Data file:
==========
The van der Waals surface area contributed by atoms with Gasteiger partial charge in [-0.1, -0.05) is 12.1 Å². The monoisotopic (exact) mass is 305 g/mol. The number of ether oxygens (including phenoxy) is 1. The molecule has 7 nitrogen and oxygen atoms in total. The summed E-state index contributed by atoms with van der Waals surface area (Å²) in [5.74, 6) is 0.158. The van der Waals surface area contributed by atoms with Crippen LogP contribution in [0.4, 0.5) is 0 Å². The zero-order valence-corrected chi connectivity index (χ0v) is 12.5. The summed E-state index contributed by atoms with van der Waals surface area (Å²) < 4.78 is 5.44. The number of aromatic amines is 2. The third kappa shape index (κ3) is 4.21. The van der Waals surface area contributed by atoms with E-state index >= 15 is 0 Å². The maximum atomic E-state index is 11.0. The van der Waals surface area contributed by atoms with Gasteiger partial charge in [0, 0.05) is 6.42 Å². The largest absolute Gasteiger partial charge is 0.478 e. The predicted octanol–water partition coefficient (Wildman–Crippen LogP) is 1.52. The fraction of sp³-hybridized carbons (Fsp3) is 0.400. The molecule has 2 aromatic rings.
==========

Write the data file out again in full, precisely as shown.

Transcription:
The van der Waals surface area contributed by atoms with Gasteiger partial charge in [-0.1, -0.05) is 12.1 Å². The monoisotopic (exact) mass is 305 g/mol. The number of ether oxygens (including phenoxy) is 1. The molecule has 7 nitrogen and oxygen atoms in total. The summed E-state index contributed by atoms with van der Waals surface area (Å²) in [5.74, 6) is 0.158. The van der Waals surface area contributed by atoms with Crippen LogP contribution in [0.4, 0.5) is 0 Å². The zero-order valence-corrected chi connectivity index (χ0v) is 12.5. The summed E-state index contributed by atoms with van der Waals surface area (Å²) < 4.78 is 5.44. The number of aromatic amines is 2. The third kappa shape index (κ3) is 4.21. The van der Waals surface area contributed by atoms with E-state index >= 15 is 0 Å². The maximum atomic E-state index is 11.0. The van der Waals surface area contributed by atoms with Gasteiger partial charge in [0, 0.05) is 6.42 Å². The largest absolute Gasteiger partial charge is 0.478 e. The predicted octanol–water partition coefficient (Wildman–Crippen LogP) is 1.52. The fraction of sp³-hybridized carbons (Fsp3) is 0.400. The molecule has 2 aromatic rings.